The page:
Participants under the age of 18 must be accompanied by a parent or legal guardian, OR download a liability form from Mountain High’s website at www.mthigh.com, have it notarized with a parent’s signature and bring it with them.

Guests who purchase their season pass at the event will receive more than $200 in FREE benefits and renewing pass holders save an additional $50 off Adult, Young Adult, and College passes.  Regularly $699, prices start at just $249 for Young Adults and $299 for Adults.

For avid skiers and snowboarders they are the best way to save money and pay for themselves in as little as 5 visits.  Children six and under receive a free season pass with the purchase of an adult season pass. Click here for a complete listing of prices and benefits. http://www.mthigh.com/season-pass-sale

For those not interested in jibbing, there are plenty of other free activities.  Guests can check out the latest products from Burton, Lib Tech, Explosive, Gnarly, Smith, Virus and more in the vendor village, plus get huge deals on snowboarding equipment from the nearby Mountain Outhouse.

New this year will be a giant ski & snowboard swap where guests can sell their gear or pick up new equipment for the coming season.  The festival begins at1:00pm with riding and entertainment until 5pm.  Guests are invited to stick around for the after party where they can quench their thirst at the Yodeler for just a buck-a-beer and watch the premier of Montage, the latest snowboard film from Mountain High.

Australia has best season in decades

By HENRY BELOT
Ski resorts on the Snowy Mountains are preparing for the final week of the ski season in what has been described as one of the best seasons in almost a decade.

With the season officially coming to an end, Thredbo spokeswoman Susie Diver described the year as a healthy result for the entire industry despite the doom and gloom felt when ski-fields were only dusted with snow for the Queens birthday.

“It really comes down to an amazing snowfall of two metres within just a couple of days in July and a very cold and dry August that meant the snow cover remained,” she said.

Read more Bumper ski season heads for the finish line – http://www.theage.com.au/act-news/bumper-ski-season-heads-for-the-finish-line-20140926-10la9a.html via @theage

Cali4nia Pass good at Mammoth, Bear Mountain, June Mountain, Snow Summit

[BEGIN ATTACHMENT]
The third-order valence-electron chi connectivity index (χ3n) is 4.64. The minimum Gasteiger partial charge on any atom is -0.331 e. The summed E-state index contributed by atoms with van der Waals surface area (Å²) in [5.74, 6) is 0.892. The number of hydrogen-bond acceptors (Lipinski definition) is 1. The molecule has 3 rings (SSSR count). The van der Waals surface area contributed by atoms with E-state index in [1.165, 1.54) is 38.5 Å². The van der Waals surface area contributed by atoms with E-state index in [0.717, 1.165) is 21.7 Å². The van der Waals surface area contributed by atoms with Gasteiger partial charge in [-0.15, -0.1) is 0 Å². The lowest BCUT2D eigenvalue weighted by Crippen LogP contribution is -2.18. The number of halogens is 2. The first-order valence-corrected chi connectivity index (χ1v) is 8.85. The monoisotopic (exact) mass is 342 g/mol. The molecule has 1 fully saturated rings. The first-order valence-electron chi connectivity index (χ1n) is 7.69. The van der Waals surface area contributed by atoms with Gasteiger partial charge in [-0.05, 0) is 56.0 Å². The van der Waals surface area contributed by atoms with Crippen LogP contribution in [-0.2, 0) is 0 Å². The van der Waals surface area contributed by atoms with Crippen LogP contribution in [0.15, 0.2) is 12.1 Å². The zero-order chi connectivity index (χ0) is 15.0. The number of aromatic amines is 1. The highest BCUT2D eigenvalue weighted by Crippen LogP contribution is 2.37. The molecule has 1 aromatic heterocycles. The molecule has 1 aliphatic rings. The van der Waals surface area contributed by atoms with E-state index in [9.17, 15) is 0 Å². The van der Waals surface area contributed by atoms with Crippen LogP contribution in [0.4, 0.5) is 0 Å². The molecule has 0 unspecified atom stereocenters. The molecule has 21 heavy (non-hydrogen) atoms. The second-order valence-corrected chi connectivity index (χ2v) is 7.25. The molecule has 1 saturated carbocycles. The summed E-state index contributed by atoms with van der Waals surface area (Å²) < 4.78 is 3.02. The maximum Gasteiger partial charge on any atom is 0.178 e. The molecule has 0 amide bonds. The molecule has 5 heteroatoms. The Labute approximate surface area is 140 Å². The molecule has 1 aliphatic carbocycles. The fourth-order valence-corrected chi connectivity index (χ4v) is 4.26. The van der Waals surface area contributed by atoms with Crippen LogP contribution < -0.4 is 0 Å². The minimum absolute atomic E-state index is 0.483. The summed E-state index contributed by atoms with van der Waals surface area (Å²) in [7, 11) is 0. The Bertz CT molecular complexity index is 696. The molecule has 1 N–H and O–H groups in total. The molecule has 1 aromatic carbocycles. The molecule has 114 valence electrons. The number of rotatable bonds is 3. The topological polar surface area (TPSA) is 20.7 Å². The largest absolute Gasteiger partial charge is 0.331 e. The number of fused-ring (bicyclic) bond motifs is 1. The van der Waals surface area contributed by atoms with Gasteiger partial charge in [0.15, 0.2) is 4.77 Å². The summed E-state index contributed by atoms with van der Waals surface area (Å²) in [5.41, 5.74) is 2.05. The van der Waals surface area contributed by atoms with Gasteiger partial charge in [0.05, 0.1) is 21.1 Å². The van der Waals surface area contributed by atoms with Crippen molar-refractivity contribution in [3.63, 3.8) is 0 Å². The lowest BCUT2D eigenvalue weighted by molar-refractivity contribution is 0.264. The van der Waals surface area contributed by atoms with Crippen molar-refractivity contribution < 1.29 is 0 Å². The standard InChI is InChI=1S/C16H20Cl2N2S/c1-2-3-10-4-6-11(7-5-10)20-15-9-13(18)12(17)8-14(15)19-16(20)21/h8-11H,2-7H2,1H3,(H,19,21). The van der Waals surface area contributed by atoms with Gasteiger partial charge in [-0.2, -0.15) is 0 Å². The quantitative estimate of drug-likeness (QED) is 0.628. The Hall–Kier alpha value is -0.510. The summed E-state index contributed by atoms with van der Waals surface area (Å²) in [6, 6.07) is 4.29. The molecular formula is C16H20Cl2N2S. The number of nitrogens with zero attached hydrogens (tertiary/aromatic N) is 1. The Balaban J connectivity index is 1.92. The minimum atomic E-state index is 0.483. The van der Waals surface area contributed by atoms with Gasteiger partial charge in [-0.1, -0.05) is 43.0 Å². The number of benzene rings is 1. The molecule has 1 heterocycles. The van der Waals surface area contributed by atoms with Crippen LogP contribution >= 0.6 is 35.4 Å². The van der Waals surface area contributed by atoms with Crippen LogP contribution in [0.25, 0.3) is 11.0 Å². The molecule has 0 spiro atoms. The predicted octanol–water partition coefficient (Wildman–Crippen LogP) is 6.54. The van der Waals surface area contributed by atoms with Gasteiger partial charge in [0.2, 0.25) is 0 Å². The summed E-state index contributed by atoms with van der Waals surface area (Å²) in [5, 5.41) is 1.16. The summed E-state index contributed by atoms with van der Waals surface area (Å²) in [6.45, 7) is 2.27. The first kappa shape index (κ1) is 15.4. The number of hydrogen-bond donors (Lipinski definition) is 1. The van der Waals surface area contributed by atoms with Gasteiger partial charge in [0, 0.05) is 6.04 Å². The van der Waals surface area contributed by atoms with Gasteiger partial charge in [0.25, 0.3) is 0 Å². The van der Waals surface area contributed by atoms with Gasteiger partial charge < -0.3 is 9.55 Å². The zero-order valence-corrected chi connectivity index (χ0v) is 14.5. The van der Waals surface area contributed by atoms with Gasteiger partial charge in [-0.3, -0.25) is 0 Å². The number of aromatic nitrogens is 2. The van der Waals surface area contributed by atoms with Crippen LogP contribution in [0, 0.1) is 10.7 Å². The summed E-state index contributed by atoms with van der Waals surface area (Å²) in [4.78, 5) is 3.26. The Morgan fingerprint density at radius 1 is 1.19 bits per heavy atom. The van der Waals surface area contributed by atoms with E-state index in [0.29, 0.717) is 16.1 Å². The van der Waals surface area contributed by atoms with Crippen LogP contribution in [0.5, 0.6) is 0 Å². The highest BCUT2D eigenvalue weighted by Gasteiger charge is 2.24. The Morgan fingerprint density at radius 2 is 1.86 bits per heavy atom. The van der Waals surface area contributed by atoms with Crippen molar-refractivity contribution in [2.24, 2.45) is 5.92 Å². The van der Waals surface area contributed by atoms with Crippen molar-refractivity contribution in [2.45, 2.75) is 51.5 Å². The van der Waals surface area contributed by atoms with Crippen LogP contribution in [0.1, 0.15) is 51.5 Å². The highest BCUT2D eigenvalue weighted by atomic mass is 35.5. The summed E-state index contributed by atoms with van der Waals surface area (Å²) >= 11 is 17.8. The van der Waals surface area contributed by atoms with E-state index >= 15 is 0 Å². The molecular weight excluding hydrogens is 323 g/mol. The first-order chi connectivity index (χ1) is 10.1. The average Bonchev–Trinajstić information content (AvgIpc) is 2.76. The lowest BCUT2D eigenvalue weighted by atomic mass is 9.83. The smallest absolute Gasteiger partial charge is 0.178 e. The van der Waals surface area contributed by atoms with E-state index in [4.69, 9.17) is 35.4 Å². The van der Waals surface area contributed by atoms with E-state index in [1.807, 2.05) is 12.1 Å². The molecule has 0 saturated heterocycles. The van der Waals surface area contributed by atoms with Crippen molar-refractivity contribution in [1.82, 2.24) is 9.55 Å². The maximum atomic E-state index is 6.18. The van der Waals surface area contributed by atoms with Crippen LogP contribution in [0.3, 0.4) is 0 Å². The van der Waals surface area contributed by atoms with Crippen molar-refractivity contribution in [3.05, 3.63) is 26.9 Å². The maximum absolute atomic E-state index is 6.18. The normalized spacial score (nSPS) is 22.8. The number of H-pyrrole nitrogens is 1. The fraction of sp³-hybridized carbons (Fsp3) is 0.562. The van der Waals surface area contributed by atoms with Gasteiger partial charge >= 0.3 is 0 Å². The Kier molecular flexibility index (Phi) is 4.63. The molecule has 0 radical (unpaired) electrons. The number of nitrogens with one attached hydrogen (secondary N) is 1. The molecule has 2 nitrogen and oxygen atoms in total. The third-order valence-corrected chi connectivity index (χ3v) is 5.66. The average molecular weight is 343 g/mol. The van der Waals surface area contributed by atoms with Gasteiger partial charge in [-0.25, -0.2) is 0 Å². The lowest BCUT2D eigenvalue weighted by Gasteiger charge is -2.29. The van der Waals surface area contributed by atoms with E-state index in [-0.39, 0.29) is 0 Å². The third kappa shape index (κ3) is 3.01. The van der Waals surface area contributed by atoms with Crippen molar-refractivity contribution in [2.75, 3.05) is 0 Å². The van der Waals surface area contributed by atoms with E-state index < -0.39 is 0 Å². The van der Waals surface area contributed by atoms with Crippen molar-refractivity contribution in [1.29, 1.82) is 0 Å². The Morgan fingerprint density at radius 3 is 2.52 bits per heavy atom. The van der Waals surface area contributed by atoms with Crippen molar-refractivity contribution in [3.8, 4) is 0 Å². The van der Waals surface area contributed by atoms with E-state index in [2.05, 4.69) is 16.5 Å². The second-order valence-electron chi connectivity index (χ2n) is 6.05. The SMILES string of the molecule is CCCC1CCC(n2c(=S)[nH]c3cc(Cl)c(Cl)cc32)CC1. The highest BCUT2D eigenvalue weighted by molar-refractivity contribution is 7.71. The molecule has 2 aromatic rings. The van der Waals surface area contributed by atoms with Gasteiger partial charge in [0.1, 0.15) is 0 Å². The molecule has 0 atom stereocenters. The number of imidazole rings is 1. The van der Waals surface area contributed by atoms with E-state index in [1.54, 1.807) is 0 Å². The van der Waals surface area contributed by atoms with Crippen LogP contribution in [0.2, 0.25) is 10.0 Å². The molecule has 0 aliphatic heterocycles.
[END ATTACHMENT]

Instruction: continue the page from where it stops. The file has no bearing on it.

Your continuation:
border="0"
border="0"Introducing the Cali4nia Pass, the best thing to happen to California skiing since stretch pants. The Cali4nia Pass gives you unlimited and unrestricted access to Mammoth Mountain, Bear Mountain, June Mountain and Snow Summit for $689. From a quick getaway to Big Bear to a full family vacation at Mammoth, we’ve got you covered. Every style, every skill level and everyone is invited.Plus, the Cali4nia Pass offers amazing perks like discounted tickets for friends, special early mountain access, and savings on food, lodging, equipment rentals and more.

Mammoth + Bear Mountain + June + Snow Summit = Cali4nia Pass. All the benefits of Mammoth & June plus anytime access to Bear Mountain and Snow Summit.

border="0"
border="0"

Lou’s travels in Chile: Lonquimay to Baños Morales

Here’s a fun story by Lou Dawson on www.wildsnow.com

“During spring of 1981 I was in Chile with my friend and climbing partner Rich Jack. So going back there several weeks ago was a nostalgia hit along with a fun dose of adventure travel. Our 1981 trip lasted three months. After nearly four weeks of skiing at Portillo (and before that failing on a couple of big Andes alpine climbs in Peru), we bypassed the closer Santiago region and headed farther south for the town of Osorno, where we planned on skiing a few volcanoes. Due to weather and transportation issues we only got up Villarica Volcano (fun back then, and still popular.) Honestly, I never thought I’d be back. I like Chile, but my home mountains in Colorado and the European Alps seem to be the ranges that call me.